Ph.D. Alum Obtains a Tenure-track Position at USC

Dr.  Candice Davenport Mattio earned her doctorate in Music Education in 2016 from the Frost School of Music and accepted a tenure-track position as an Assistant Professor of Music Education at the University of South California (USC).

Dr. Candice Davenport Mattio will never forget her experience building a music program from scratch for underserved students in westside Chicago.

Told the school had no budget for instruments, Mattio fundraised and persevered, inspiring many of her students to study music in college. But while talking with these students, Mattio often wondered if she was doing a disservice to them. Would colleges even entertain someone without a classically trained background? Mattio pondered how she could help shift the mindset of college music programs for students like hers. It also sparked her research into alternative teaching and learning methods within music education at the University of Miami.

Originally from the Gulf Coast near New Orleans, Mattio had a wealth of experience with teaching in secondary public school band programs and drumlines before heading to Chicago, where she earned her master’s degree from Northwestern University. During that time, she spent her days working at a brand-new school in an underserved neighborhood in Chicago’s Westside. The school needed a teacher to shape their music program, but had limited resources for instruments. However their school model, with a one-to-one laptop to student ratio, allowed her to build the first blended model music program of its kind. Which began her journey of implementing technology and creativity as a method to teach music education.

During her time at the University, Mattio was a Teaching Assistant where she taught undergraduate music education students and mentored performance majors in the music reach program. She also facilitated learning opportunities for students to gain more experience and techniques for future teaching roles. In addition to those responsibilities, Mattio worked side-by-side with student teachers, and her mentors, music education professors Dr. Carlos Abril, Dr. Don Coffman, who chairs the Department of Music Education and Music Therapy, and her dissertation advisor, Dr. Steve Zdzinski.

“I had really excellent mentorship from the faculty and developed an expertise in both quantitative and qualitative methodology for research,” Mattio said. The encouragement she received to get involved in other programs, outside of the Frost School, helped Mattio carve her own path and formed invaluable connections and mentorships. With the help of her mentors, Mattio said she formed a unique niche in the music education research field that lacked experts. She earned the National Dissertation Award for her research and completed her Ph.D. program in three years.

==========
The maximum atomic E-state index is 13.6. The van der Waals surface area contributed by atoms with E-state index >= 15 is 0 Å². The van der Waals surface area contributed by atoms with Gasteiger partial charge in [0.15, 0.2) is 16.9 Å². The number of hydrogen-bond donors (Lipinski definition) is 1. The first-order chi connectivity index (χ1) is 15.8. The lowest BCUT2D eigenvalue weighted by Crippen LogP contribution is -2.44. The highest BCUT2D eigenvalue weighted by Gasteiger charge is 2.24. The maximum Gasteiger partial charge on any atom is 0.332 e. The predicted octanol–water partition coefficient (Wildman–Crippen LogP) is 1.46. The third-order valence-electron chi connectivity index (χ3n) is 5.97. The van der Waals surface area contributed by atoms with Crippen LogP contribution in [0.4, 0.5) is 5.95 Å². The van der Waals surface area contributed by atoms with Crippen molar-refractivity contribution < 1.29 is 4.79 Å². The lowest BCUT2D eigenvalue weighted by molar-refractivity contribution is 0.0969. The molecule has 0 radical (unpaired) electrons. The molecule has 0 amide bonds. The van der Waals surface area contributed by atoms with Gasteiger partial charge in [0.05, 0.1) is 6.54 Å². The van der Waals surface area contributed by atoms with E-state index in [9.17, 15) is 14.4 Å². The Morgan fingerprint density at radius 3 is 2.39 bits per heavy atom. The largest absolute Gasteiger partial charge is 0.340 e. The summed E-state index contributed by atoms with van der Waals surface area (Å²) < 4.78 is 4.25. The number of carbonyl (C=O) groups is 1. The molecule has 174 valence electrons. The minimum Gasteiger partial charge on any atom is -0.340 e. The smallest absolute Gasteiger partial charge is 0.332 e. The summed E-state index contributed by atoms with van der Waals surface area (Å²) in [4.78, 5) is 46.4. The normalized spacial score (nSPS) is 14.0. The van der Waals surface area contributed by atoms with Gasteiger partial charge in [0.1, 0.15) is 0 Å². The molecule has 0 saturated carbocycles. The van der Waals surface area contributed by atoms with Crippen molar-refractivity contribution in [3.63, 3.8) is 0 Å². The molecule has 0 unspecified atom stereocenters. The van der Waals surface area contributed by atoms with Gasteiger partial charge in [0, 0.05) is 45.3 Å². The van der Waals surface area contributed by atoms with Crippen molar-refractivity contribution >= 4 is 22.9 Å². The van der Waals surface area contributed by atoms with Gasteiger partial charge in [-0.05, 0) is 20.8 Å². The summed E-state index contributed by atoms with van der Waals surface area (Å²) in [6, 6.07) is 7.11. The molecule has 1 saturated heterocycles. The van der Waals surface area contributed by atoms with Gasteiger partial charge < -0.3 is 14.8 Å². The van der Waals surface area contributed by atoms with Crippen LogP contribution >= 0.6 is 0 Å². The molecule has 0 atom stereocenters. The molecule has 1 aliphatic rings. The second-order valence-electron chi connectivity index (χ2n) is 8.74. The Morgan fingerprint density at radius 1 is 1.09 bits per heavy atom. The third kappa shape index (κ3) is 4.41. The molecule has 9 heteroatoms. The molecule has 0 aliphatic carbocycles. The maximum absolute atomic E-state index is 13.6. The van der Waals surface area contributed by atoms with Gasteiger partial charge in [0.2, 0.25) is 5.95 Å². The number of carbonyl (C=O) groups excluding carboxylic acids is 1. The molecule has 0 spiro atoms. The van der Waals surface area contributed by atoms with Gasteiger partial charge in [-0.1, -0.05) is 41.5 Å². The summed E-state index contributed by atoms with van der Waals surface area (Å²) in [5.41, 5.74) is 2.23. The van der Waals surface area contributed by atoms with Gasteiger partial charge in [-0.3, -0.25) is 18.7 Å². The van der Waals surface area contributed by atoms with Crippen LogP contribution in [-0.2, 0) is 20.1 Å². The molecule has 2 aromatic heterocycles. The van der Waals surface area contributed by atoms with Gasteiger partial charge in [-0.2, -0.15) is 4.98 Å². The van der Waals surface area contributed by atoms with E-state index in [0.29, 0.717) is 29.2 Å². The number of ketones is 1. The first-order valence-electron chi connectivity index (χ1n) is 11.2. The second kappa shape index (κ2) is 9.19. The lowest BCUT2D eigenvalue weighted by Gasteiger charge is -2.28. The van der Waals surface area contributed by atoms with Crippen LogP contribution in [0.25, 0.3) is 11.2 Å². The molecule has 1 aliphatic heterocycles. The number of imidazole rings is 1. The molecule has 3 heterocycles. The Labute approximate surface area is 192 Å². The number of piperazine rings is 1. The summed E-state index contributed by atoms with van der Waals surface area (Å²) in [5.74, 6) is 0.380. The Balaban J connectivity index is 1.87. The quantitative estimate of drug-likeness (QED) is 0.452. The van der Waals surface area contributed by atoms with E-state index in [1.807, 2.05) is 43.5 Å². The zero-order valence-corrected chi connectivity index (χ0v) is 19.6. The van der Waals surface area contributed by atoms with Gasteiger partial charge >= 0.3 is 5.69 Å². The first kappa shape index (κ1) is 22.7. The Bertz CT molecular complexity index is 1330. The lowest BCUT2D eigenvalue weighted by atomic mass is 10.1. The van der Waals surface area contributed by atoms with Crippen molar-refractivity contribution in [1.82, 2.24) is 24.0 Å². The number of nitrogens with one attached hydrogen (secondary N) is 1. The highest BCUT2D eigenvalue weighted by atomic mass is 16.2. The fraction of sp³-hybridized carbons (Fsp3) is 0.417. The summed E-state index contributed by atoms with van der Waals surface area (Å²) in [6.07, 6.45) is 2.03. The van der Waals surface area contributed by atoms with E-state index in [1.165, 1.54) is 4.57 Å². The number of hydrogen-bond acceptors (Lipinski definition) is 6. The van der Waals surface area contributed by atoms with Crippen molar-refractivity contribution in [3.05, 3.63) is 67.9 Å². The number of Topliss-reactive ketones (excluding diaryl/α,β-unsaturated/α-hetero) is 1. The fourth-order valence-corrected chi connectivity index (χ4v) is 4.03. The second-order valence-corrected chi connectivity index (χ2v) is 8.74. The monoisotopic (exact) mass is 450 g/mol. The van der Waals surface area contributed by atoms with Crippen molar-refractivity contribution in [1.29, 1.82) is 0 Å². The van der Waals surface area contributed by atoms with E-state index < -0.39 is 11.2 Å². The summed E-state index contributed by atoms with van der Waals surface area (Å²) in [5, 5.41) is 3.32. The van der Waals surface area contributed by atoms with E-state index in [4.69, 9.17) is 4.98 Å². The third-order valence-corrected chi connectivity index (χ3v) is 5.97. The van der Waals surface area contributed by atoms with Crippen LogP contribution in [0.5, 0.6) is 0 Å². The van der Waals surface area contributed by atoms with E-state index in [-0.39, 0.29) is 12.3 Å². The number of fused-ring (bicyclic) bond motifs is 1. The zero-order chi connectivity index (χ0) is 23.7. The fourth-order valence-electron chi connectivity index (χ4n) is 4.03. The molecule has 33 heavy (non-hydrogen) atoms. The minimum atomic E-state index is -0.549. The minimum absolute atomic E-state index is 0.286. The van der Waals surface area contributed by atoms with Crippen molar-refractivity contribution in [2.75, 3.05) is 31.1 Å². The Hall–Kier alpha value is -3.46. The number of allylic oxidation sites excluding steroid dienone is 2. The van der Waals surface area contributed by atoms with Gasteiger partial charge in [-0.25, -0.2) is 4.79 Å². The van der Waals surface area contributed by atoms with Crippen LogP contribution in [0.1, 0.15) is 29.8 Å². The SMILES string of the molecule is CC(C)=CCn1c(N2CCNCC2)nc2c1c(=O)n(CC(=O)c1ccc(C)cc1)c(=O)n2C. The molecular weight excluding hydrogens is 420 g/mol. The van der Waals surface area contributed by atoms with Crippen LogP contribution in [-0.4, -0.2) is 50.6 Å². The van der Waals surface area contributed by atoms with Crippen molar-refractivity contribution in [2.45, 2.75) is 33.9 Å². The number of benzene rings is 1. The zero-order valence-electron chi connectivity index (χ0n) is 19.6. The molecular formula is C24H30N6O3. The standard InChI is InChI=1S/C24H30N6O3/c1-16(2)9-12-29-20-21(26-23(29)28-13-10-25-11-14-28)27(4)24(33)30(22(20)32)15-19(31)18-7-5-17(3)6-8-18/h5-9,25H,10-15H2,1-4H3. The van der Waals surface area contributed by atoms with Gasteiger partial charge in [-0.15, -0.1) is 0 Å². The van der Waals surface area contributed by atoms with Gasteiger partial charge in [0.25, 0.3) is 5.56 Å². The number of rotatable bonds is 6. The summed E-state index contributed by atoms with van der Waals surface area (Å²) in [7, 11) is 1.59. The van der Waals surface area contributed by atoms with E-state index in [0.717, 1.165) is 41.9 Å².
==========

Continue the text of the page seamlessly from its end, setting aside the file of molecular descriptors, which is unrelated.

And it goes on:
After graduation, Mattio worked at Florida International University as an Assistant Professor and the Coordinator of Music Education, where she helped to elevate the reputation of FIU’s research music programs by creating innovative curricula for the undergraduate and online master’s degrees. Mattio highlighted that her experience at FIU helped form the unique intersectionality of her work that showcased the psychological effects of creativity and music, and how integrating technology as an educational tool can effectively help younger students to access and create music.

At USC, Mattio will be teaching subjects that she is passionate about: research methodologies, technology and computer music, and new initiatives in popular music education. Without the interdisciplinary experiences of taking courses outside of the Frost School, she would not have the opportunity to sit amongst prolific innovators in her field. She is honored to have the opportunity to present groundbreaking research, like her current research project that is highlighting the lack of representation of women in popular, electronic music spaces. Providing a space for researching modern music and becoming an expert in alternative, technological teaching methods to future educators, is where sees the future of music education programs is headed.

With this new opportunity, Mattio was pleased to express that her mentor she acquired at Northwestern University, contributed to her interest in creativity and technology earlier in her career. She chuckled with gratitude as she expressed that “it all has come full circle with USC because it’s my mentor, Peter Webster, that is retiring, and I am stepping into a role that he always envisioned.”

Mattio advises graduate students to come into their respective programs with established “wonderments,” a term she credits to Dr. Carlos Abril, or topics that personally interested students the most. Students should use their curiosity and their own ideas to guide their research and job opportunities post-graduation, and students should also make strong connections with their professors and seek out mentorship. Mattio added that “mentorships that are formed can last a lifetime, and when people are willing to write for you, or to speak for you and things like that, says a lot about your character. And that's stuff that you can't put on a CV.”